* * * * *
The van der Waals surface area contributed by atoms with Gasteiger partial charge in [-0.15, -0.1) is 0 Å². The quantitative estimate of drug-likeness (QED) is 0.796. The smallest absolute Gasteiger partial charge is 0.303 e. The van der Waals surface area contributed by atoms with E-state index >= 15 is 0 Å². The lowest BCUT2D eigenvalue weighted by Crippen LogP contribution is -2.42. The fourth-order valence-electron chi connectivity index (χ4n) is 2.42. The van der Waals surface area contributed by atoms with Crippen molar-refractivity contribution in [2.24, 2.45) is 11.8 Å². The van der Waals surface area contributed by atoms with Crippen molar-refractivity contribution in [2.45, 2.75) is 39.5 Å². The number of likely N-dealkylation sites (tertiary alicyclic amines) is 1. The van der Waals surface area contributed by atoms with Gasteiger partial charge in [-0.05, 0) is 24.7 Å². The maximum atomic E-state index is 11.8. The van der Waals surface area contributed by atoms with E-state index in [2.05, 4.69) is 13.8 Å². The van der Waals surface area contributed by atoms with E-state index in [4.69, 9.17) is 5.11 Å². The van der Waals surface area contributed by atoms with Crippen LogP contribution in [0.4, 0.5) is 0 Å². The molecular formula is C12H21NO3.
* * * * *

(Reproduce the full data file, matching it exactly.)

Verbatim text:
The van der Waals surface area contributed by atoms with Gasteiger partial charge in [-0.15, -0.1) is 0 Å². The quantitative estimate of drug-likeness (QED) is 0.796. The smallest absolute Gasteiger partial charge is 0.303 e. The van der Waals surface area contributed by atoms with E-state index >= 15 is 0 Å². The lowest BCUT2D eigenvalue weighted by Crippen LogP contribution is -2.42. The fourth-order valence-electron chi connectivity index (χ4n) is 2.42. The van der Waals surface area contributed by atoms with Crippen molar-refractivity contribution in [2.24, 2.45) is 11.8 Å². The van der Waals surface area contributed by atoms with Crippen molar-refractivity contribution in [2.45, 2.75) is 39.5 Å². The number of likely N-dealkylation sites (tertiary alicyclic amines) is 1. The van der Waals surface area contributed by atoms with Gasteiger partial charge in [-0.05, 0) is 24.7 Å². The maximum atomic E-state index is 11.8. The van der Waals surface area contributed by atoms with E-state index in [2.05, 4.69) is 13.8 Å². The van der Waals surface area contributed by atoms with E-state index in [4.69, 9.17) is 5.11 Å². The van der Waals surface area contributed by atoms with Crippen LogP contribution in [0.4, 0.5) is 0 Å². The molecular formula is C12H21NO3.